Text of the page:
World renowned exhibition on loan

January 7, 2021 BY

Gaz William's image of a couple cheeky possums was highly commended in the Urban Wildlife category. Photo: GAZ WILLIAM

Wildlife photography lovers can revel in a world-renowned exhibition on loan from London, which is now showing at the National Wool Museum in Geelong.

Now in its 56th year, the National History Museum Wildlife Photographer of the Year award is among most prestigious and well respected nature photography awards in the world.

There were 50,000 entries this year from professional and amateurs all over the world, with only 100 accepted into the exhibition and 50 of those highly commended.

Two Australian photographers, Gaz Meredith and Paul Hilton, were highly commended this year with Mr Hilton winning the Wildlife Photojournalist Story Award.

Categories include animals in their environment, animal portraits, behaviour categories which portray different species displaying unusual, memorable or dramatic behaviour, plants and fungi, underwater, urban wildlife and wetlands.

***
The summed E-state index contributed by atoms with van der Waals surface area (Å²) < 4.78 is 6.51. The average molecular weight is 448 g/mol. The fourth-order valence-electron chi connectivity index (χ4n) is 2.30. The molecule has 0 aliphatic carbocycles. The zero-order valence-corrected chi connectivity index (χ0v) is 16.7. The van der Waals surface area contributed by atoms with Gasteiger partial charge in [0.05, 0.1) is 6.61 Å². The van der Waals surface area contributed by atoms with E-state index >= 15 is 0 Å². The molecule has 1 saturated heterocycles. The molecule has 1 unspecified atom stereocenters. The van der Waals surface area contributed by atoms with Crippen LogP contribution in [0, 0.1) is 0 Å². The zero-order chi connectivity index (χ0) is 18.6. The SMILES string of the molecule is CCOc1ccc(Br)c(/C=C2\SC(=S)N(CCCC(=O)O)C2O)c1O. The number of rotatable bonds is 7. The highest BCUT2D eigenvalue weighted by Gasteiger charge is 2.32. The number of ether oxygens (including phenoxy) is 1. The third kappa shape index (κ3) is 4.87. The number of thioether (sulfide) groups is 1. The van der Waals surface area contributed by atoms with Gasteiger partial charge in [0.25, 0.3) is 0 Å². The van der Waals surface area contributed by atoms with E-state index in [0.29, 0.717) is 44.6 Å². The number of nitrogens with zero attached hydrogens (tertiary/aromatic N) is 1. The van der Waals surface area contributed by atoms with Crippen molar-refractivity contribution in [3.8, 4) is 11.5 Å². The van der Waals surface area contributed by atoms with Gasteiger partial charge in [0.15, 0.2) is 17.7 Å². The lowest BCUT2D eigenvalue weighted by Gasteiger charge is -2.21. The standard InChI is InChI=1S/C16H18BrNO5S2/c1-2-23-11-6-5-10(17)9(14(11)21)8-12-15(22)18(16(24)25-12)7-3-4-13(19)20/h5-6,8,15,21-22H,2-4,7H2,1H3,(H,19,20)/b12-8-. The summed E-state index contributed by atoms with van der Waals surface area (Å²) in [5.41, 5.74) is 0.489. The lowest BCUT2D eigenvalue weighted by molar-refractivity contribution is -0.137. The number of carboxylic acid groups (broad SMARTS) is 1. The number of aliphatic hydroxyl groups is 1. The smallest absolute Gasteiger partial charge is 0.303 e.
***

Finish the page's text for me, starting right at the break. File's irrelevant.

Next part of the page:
According to a statement released by the wool museum, the competition uses photography’s unique emotive power to engage and inspire audiences around the world and encourage a future of advocating for the planet.

City of Greater Geelong Mayor Stephanie Asher said it was an honour for Geelong to host the exhibition.

“The calibre of artists and international recognition it receives will attract visitors to our region to experience Geelong as a cultural destination,” she said.
Padraic Fisher, the Director of the Wool Museum, agreed.

“This exhibit, and the many programs related to it, is a beautiful way to welcome visitors back to their museum and support our community,” he said.

According to Executive Director of Science at the Natural History Museum and member of the judging panel, the award was an opportunity to engage audiences with the natural world.

“There has never been a more vital time for audiences all over the world to re-engage with the natural world, and what better way than this inspiring and provocative exhibition,” he said.

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